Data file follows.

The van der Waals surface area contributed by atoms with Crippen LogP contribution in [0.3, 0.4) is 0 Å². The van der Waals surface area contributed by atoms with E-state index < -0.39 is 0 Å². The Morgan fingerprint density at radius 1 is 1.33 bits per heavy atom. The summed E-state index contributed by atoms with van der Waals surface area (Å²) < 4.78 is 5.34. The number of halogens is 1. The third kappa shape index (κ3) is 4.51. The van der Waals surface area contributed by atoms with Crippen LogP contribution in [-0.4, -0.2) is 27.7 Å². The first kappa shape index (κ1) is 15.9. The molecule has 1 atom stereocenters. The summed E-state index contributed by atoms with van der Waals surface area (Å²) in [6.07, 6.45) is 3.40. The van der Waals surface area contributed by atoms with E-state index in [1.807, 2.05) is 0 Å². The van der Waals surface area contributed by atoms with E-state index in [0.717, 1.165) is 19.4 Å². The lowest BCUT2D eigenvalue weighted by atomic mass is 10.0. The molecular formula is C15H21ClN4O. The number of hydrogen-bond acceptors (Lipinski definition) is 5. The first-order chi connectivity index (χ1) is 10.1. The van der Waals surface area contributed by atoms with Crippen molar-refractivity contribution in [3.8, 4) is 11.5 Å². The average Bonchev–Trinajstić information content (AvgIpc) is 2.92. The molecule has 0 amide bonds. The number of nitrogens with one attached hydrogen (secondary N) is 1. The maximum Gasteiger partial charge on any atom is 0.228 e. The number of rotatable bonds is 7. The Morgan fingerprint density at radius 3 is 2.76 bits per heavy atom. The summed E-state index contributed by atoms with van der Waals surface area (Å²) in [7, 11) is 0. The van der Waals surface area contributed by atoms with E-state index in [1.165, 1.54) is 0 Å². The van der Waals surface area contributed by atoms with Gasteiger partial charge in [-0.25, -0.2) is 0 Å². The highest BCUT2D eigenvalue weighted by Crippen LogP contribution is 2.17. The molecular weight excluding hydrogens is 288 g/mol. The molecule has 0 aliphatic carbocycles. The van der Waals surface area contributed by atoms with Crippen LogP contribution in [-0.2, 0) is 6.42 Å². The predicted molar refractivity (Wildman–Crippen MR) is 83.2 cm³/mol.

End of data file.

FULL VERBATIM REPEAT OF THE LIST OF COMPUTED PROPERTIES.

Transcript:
The van der Waals surface area contributed by atoms with Crippen LogP contribution in [0.3, 0.4) is 0 Å². The van der Waals surface area contributed by atoms with E-state index < -0.39 is 0 Å². The Morgan fingerprint density at radius 1 is 1.33 bits per heavy atom. The summed E-state index contributed by atoms with van der Waals surface area (Å²) < 4.78 is 5.34. The number of halogens is 1. The third kappa shape index (κ3) is 4.51. The van der Waals surface area contributed by atoms with Crippen LogP contribution in [-0.4, -0.2) is 27.7 Å². The first kappa shape index (κ1) is 15.9. The molecule has 1 atom stereocenters. The summed E-state index contributed by atoms with van der Waals surface area (Å²) in [6.07, 6.45) is 3.40. The van der Waals surface area contributed by atoms with E-state index in [1.807, 2.05) is 0 Å². The van der Waals surface area contributed by atoms with E-state index in [0.717, 1.165) is 19.4 Å². The lowest BCUT2D eigenvalue weighted by atomic mass is 10.0. The molecular formula is C15H21ClN4O. The number of hydrogen-bond acceptors (Lipinski definition) is 5. The first-order chi connectivity index (χ1) is 10.1. The van der Waals surface area contributed by atoms with Crippen molar-refractivity contribution in [3.8, 4) is 11.5 Å². The average Bonchev–Trinajstić information content (AvgIpc) is 2.92. The molecule has 0 amide bonds. The number of nitrogens with one attached hydrogen (secondary N) is 1. The maximum Gasteiger partial charge on any atom is 0.228 e. The number of rotatable bonds is 7. The Morgan fingerprint density at radius 3 is 2.76 bits per heavy atom. The summed E-state index contributed by atoms with van der Waals surface area (Å²) in [7, 11) is 0. The van der Waals surface area contributed by atoms with E-state index in [1.165, 1.54) is 0 Å². The van der Waals surface area contributed by atoms with Gasteiger partial charge in [-0.25, -0.2) is 0 Å². The highest BCUT2D eigenvalue weighted by Crippen LogP contribution is 2.17. The molecular weight excluding hydrogens is 288 g/mol. The molecule has 0 aliphatic carbocycles. The van der Waals surface area contributed by atoms with Crippen LogP contribution in [-0.2, 0) is 6.42 Å². The predicted molar refractivity (Wildman–Crippen MR) is 83.2 cm³/mol.